David Prosser: Scrappage has only delayed the inevitable

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The Independent Online

Outlook Now we have full-year figures for car sales in 2009, the outlook for 2010 is pretty bleak. The Society of Motor Manufactures and Traders' data shows that the scrappage incentive scheme has, since its introduction last April, been accounting for around a fifth of all car sales. In other words, it has been a hugely valuable boost to the car industry – it is also one that will shortly be no longer available.

What will happen when scrappage ends? Sales will slip back badly. It's not just that demand has been stimulated by scrappage, but also that many purchases have been brought forward – 2009 has cannibalised the sales of 2010 and 2011. There's also the worry that compared to last year – when there were no tax rises to speak of and historically low interest rates – British consumers are likely to have less spare cash to spend on anything this year, let alone a big-ticket item such as a car.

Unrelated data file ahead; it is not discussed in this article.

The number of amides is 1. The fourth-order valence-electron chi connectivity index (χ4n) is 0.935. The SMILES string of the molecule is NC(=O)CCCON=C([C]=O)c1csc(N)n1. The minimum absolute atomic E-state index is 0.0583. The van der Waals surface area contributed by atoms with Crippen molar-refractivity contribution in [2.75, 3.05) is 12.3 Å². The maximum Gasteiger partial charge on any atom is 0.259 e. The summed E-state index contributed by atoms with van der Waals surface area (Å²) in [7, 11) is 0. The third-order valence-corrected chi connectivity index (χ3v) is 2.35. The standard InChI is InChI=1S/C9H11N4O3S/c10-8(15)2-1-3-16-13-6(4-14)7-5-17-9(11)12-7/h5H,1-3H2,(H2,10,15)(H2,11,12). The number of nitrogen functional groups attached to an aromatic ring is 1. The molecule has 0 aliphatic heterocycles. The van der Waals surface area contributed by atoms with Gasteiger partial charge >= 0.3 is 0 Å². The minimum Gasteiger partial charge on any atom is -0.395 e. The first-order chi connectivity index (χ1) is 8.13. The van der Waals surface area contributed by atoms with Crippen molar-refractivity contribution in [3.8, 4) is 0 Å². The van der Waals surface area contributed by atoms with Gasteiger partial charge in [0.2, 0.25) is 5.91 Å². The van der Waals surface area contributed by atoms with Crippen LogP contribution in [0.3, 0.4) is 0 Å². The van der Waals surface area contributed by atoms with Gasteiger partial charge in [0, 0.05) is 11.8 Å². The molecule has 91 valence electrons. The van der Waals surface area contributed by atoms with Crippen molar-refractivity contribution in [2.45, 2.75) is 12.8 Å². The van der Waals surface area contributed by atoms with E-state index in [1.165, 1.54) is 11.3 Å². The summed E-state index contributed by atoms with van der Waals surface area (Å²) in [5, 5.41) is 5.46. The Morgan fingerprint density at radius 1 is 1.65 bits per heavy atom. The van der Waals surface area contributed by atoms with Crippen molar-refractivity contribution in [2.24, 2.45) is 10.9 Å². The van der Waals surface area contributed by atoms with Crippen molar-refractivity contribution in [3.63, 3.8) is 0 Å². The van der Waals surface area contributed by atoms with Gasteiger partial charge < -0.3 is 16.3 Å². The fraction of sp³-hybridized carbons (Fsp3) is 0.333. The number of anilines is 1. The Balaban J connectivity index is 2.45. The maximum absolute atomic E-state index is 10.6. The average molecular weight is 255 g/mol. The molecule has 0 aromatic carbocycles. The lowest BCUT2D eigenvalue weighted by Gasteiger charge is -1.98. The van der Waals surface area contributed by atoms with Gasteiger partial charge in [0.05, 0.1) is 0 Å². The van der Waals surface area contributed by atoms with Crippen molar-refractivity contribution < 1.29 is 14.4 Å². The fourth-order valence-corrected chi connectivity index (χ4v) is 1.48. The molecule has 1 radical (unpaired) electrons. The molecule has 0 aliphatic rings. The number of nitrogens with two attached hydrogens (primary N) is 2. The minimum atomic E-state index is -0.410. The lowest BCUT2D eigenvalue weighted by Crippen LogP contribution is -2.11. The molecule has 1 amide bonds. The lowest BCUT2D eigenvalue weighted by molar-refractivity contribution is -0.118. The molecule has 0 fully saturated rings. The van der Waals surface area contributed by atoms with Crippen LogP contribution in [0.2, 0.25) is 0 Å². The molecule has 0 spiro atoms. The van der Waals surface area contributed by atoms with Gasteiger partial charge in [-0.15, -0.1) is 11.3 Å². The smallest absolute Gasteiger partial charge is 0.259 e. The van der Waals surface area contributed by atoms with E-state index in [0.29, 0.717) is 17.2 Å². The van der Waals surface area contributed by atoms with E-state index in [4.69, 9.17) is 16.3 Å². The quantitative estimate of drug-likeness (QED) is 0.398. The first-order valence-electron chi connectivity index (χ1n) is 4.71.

There are some reasons to be a little more optimistic. There was hardly any purchasing done by corporate customers during 2009, and with company car fleets now ageing, demand from business customers should increase. The availability of credit has eased somewhat and should continue to do so, which ought to help too.

All the same, this year may finally be the moment when Europe's car industry has to begin making the painful decisions it has previously been able to put off thanks to the state aid it has received in the form of all these scrappage programmes. It remains a remarkable fact that not a single car production plant has yet been closed during this downturn. Sad though it may be, the car industry still suffers from chronic over-capacity – sooner or later it will have to deal with that.